We began the morning by walking tooless up to the tank, amazed at how invisible the road had become. The poison oak was everywhere, ranging from little spouts springing up from the duff to enormous vines, brushing dangerously close to our faces. After a winding trip up the hill, we found the tank and proceeded to scout out the path of least resistance.

The easiest way to get it out involved clearing a six foot wide swath through the woods, then abruptly turning west towards the drive way. Of course, once we got set to clear, the chain saw wouldn’t work, so I grabbed my cordless reciprocating saw, a brush cutter, a set of loppers and strapped my hatchet to my belt. An hour later, we had a passable road to the tank, which led to a six foot drop off beside the drive way. All that was left was to free the tank from the poison oak, and the thirty five foot madrone that had sprung up between the tank and the clearing.

The chainsaw would have made the task simple, but since we didn’t have it, I told the boys to go relax a hundred feet down hill and proceeded to get down to work with the hatchet. Now, this is not your standard deep woods hatchet, it’s an ultra light gerber camping hatchet. Fortunately, it’s light weight and short handle is offset by the fact that I keep it razor sharp, so wedging the tree and girdling down to the heartwood was easy. However, upon reaching the hardwood, the work slowed. Hearing my pauses become more and more frequent as my shoulder began to ache and a blister formed on my hand, the boys shouted up, “need some help?” I told them to send up one person, and a few seconds later, Tim arrived with his wry smile.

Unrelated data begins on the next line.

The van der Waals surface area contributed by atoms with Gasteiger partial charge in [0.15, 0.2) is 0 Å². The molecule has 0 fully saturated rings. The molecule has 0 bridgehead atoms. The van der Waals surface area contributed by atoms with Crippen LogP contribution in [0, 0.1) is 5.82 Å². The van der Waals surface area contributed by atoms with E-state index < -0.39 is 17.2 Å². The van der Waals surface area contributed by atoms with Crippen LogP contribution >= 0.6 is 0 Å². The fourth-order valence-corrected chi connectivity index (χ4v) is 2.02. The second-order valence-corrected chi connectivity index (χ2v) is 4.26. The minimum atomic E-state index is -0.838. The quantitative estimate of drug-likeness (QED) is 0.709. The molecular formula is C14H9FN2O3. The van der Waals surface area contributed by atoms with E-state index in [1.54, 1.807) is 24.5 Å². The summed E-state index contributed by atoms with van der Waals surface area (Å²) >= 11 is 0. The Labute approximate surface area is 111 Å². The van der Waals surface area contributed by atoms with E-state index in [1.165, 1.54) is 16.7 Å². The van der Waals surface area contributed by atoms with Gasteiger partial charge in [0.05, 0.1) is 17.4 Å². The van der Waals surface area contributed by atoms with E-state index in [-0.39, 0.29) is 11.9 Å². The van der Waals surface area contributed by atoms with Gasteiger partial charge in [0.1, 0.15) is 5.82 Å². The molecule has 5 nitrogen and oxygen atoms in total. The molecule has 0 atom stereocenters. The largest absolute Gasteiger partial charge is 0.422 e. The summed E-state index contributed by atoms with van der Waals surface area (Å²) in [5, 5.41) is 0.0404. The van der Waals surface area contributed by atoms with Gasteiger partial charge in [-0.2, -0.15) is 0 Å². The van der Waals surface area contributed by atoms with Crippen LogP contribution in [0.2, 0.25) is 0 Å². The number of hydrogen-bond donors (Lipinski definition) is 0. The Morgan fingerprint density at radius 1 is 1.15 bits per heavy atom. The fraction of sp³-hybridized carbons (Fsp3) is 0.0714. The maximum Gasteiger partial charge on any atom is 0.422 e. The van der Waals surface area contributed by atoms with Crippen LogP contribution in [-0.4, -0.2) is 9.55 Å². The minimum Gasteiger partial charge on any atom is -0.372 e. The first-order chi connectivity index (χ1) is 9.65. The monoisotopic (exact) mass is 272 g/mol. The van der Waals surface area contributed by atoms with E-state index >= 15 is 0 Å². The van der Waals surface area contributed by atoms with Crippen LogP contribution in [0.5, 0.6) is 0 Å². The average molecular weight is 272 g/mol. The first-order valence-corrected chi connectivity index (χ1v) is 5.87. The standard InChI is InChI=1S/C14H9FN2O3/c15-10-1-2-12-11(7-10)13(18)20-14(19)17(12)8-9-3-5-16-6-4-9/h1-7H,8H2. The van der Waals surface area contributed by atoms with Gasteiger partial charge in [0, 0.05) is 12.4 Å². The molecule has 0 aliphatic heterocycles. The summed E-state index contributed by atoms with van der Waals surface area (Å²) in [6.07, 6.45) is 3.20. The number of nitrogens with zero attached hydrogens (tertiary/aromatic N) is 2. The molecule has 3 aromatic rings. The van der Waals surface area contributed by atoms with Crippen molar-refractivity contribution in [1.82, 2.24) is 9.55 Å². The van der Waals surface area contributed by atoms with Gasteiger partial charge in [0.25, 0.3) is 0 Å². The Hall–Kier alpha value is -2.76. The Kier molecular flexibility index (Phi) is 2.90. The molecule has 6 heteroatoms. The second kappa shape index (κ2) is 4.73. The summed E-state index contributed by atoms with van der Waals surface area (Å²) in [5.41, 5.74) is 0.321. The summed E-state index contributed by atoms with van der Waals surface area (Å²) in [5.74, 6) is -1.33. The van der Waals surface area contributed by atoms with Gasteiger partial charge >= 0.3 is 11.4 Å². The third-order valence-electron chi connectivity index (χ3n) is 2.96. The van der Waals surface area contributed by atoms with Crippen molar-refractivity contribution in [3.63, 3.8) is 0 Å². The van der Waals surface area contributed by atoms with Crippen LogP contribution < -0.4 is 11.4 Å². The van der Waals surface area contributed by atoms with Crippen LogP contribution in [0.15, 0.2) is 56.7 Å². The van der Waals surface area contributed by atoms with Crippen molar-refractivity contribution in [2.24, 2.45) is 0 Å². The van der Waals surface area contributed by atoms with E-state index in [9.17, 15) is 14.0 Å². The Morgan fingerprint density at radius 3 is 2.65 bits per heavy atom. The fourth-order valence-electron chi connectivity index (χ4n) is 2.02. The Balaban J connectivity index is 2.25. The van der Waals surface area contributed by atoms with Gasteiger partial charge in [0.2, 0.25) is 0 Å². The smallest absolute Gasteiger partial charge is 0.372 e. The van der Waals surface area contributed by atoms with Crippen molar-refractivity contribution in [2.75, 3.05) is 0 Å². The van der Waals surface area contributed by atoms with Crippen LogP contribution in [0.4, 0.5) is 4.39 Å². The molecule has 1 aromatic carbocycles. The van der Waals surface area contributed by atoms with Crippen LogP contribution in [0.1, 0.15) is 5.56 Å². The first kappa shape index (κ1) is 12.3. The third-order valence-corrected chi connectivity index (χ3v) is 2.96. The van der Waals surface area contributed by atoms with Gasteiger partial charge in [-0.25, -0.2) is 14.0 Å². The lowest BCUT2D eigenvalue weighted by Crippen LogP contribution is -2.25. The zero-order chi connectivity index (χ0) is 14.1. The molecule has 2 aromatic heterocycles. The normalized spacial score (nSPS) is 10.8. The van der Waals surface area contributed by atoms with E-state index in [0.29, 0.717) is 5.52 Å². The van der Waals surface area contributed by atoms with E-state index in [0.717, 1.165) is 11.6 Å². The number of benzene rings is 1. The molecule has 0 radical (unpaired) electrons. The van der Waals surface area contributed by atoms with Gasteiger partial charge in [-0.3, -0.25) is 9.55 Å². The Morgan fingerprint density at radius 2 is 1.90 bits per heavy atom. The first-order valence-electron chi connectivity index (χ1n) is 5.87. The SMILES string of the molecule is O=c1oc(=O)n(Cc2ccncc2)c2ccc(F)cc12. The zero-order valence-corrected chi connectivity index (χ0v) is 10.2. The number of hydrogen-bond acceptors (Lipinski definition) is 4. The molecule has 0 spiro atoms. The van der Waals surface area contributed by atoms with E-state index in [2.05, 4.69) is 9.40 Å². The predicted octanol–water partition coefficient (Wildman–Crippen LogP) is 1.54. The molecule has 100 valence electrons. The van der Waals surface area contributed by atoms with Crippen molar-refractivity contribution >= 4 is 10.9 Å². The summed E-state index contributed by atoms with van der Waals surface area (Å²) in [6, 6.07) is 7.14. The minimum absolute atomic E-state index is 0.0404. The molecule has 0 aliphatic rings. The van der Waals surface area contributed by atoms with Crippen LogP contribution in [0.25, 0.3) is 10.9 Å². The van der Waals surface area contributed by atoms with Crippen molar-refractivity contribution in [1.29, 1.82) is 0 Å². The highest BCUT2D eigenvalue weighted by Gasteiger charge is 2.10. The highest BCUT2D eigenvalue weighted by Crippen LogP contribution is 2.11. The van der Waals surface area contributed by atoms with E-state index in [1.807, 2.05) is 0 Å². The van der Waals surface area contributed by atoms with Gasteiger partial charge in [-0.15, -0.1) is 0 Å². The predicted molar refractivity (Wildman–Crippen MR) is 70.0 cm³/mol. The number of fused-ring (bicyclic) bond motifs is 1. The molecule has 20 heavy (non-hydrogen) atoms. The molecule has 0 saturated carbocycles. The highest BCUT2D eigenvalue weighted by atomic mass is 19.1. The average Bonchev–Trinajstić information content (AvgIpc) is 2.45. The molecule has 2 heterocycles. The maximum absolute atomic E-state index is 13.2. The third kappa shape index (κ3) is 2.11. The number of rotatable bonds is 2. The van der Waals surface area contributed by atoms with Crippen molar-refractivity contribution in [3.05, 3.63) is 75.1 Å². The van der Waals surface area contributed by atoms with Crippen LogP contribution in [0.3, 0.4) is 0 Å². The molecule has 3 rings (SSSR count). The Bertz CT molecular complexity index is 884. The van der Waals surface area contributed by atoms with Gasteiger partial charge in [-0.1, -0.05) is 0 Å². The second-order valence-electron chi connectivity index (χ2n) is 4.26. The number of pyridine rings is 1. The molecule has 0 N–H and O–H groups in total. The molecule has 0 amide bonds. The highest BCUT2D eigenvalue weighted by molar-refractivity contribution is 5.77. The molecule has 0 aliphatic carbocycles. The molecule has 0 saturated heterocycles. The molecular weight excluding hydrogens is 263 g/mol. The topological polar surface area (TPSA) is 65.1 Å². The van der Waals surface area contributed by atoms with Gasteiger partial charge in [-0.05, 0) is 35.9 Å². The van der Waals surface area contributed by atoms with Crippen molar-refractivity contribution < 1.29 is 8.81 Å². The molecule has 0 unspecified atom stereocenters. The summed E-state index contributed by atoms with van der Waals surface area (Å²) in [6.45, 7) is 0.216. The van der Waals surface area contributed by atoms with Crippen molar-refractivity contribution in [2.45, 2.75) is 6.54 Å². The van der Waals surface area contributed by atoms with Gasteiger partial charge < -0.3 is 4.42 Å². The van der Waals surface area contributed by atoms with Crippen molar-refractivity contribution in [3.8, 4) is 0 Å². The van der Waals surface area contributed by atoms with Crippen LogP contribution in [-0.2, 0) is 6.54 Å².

I showed him what we were doing and explained how the tree would fall. I pointed to a large tree to the left of the path of the fall to run to when he heard the crack. And we started at it again. Five minutes later, we shoved on the tree and Tom let out a bellowing “TIMBER” that echoed through the valley below as the tree fell neatly across a strand of brush I had decided not the clear for just that reason.

I limbed the tree and tied some of my climbing rope into a harness around the tank. Pulling it free from it’s foundation, we set it on end and used the downed tree to get the tank up and onto the trail we had cleared. It wasn’t easy work, but compared to clearing the trail, it was simple and not as exhausting. Once we reached the main trail, it became a downhill battle, and we split up, two men to push it down hill, two to make sure it didn’t go careening into a stump or branch and puncture.